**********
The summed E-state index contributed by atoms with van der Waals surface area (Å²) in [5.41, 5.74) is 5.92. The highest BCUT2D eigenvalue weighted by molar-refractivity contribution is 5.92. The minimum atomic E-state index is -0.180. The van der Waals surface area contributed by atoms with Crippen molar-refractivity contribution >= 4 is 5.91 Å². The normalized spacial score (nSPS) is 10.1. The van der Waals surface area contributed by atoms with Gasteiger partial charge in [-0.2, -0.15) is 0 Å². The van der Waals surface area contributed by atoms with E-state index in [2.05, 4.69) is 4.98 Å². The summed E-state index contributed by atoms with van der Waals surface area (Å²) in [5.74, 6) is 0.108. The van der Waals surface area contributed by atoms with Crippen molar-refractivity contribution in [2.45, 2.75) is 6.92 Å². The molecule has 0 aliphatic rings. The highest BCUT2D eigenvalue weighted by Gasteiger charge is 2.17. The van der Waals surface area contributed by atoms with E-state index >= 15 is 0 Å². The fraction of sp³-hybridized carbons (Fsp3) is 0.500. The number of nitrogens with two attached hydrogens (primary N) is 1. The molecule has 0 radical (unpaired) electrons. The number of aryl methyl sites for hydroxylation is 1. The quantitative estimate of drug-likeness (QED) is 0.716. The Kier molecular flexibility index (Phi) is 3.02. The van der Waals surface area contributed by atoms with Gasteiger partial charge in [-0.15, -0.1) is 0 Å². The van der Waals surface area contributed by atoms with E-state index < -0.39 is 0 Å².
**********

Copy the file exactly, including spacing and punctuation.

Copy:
The summed E-state index contributed by atoms with van der Waals surface area (Å²) in [5.41, 5.74) is 5.92. The highest BCUT2D eigenvalue weighted by molar-refractivity contribution is 5.92. The minimum atomic E-state index is -0.180. The van der Waals surface area contributed by atoms with Crippen molar-refractivity contribution >= 4 is 5.91 Å². The normalized spacial score (nSPS) is 10.1. The van der Waals surface area contributed by atoms with Gasteiger partial charge in [-0.2, -0.15) is 0 Å². The van der Waals surface area contributed by atoms with E-state index in [2.05, 4.69) is 4.98 Å². The summed E-state index contributed by atoms with van der Waals surface area (Å²) in [5.74, 6) is 0.108. The van der Waals surface area contributed by atoms with Crippen molar-refractivity contribution in [2.45, 2.75) is 6.92 Å². The molecule has 0 aliphatic rings. The highest BCUT2D eigenvalue weighted by Gasteiger charge is 2.17. The van der Waals surface area contributed by atoms with E-state index >= 15 is 0 Å². The fraction of sp³-hybridized carbons (Fsp3) is 0.500. The number of nitrogens with two attached hydrogens (primary N) is 1. The molecule has 0 radical (unpaired) electrons. The number of aryl methyl sites for hydroxylation is 1. The quantitative estimate of drug-likeness (QED) is 0.716. The Kier molecular flexibility index (Phi) is 3.02. The van der Waals surface area contributed by atoms with Gasteiger partial charge in [-0.15, -0.1) is 0 Å². The van der Waals surface area contributed by atoms with E-state index < -0.39 is 0 Å².